From the BlogMeet Ron

Hereeeeeeers Chuck D.

Stop throwing that blame around
 
“There are two kinds of people in the world,” a friend explained to me one day.
“There are the ones who blame other people for everything that happens.
And there are the ones who blame themselves.”
 
Have you ever watched a movie where one of the actors used a flamethrower?
In a movie I watched one day, they called this instead a “blame thrower.”
It’s a lit torch of fiery rage that we throw at either others or ourselves when
situations don’t work out the way we planned.
 
Blaming can be a healthy stage of grieving or letting go. But staying too long
in this stage can be unproductive. It can keep us from taking constructive action.
Blaming ourselves too long can turn into self-contempt;
blaming others can keep us heavy and dark with resentments, and fuel the victim within.
 
If you’re going through a loss, or if life has twisted on you, pick up your blame thrower– in
the privacy of your own journal. Give yourself ten or twenty minutes to blame without censorship.
Get it out. Write out everything you want to say, whether you’re throwing blame at someone else or at yourself.
 
It may take longer if the loss is larger, but the point is to give yourself a limited amount
of time for a blame-throwing session, then cease fire. Stop.
Move on to the next stage in living, which is letting go, accepting,
and taking responsibility for yourself.
 
God, help me search myself to see if I’m holding on to blame for myself or someone else.
If I am, help me get it out in the open, then help me let it go.

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Solving Problems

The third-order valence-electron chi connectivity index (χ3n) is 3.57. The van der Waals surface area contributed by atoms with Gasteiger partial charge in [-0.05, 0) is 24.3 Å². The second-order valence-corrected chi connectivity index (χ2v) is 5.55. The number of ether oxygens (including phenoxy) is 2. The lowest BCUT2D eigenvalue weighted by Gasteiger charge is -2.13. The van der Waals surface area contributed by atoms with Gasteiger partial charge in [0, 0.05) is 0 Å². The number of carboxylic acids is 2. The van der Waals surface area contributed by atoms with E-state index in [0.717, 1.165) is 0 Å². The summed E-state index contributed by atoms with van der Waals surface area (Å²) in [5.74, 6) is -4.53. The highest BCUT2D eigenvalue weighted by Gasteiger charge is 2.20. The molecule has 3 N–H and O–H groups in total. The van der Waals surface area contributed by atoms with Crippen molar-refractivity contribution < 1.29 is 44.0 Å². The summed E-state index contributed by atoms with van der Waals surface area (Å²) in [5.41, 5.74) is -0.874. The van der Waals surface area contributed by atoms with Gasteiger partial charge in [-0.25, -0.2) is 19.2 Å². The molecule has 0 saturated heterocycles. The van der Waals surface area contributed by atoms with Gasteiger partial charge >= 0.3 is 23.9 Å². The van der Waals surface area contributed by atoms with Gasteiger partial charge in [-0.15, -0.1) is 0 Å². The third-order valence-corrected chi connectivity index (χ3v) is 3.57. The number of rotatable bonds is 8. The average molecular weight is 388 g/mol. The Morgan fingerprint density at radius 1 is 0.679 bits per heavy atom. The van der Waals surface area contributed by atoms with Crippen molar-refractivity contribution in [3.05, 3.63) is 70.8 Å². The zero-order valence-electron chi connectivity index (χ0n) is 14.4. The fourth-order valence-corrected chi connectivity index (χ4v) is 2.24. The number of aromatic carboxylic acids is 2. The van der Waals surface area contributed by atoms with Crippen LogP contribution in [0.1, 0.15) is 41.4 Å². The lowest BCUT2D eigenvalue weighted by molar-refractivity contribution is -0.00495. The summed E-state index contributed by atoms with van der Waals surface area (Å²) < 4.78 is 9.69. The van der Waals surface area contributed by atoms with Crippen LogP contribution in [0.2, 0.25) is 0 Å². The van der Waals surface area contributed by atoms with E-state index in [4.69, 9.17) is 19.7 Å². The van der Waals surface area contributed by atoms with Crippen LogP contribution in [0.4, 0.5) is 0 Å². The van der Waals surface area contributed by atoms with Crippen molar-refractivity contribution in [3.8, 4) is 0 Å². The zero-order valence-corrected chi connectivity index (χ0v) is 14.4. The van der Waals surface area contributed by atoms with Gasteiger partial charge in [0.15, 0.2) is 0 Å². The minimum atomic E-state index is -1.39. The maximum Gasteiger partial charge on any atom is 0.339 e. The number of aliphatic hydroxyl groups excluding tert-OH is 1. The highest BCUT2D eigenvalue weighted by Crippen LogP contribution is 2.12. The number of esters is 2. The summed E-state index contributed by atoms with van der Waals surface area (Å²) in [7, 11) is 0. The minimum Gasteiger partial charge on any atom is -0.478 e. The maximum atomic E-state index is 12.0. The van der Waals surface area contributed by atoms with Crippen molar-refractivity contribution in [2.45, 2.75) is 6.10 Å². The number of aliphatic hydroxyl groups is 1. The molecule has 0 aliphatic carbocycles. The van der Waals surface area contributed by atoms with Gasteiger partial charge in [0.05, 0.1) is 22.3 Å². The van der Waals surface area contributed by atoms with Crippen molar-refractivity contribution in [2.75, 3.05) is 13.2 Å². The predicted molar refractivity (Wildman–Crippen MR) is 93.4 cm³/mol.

I ask that You might help me work through all my problems,
to Your Glory and Honor.
–Alcoholics Anonymous
 
Many of us lived in situations where it wasn’t okay to identify,
have, or talk about problems. 
 
Denial became a way of life our way of dealing with problems.
 
In recovery, many of us still fear problems.
We may spend more time reacting to a problem than we do to solving it.
 
We miss the point; we miss the lesson;
we miss the gift Problems are a part of life. 
 
So are solutions.
 
A problem doesn’t mean life is negative or horrible.
Having a problem doesn’t mean a person is deficient.
All people have problems to work through.
 
In recovery, we learn to focus on solving our problems.
First, we make certain the problem is our problem.
If it isn’t, our problem is establishing boundaries.
Then we seek the best solution. This may mean setting a goal,
asking for help, gathering more information, taking an action, or letting go.
 
Recovery does not mean immunity or exemption from problems;
recovery means learning to face and solve problems,
knowing they will appear regularly. We can trust our ability to solve problems,
and know we’re not doing it alone.
Having problems does not mean our Higher Power is picking on us.
Some problems are part of life; others are ours to solve, and we’ll grow in necessary ways in the process.
 
Face and solve today’s problems. Don’t worry needlessly about tomorrow’s problems,
because when they appear, we’ll have the resources necessary to solve them.
 
Facing and solving problems working through problems with help from a
Higher Power means we’re living and growing and reaping benefits.
 
 
God, help me face and solve my problems today.
Help me do my part and let the rest go. I can learn to be a problem solver.

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It is not because things are difficult that we do not dare;
it is because we do not dare that they are difficult. 
–Seneca
 
When we reach a stressful time in our lives, our vision gets narrow.
We fail to see the options and possibilities we have.
If we give ourselves over to our worries and fears, our sight closes down even further.
Finally, we reach the point of blindness to reality and to all the support around us.
In our fearful blindness we say with conviction, “This is too difficult!
There is nothing I can do.”
The spiritual man strives to keep one eye on the horizon, even in a worrisome situation.
He breaths deeply so he does not tighten up or closes off his exchange with the world.
He returns to the relationship he has with his Higher Power, trusting the process to carry
him through, and he opens his eyes to quietly take in the possibilities before him.
 
Close to my Higher Power, I have a place of calm in the midst of difficulty
and see the possibilities and dare to act upon them.

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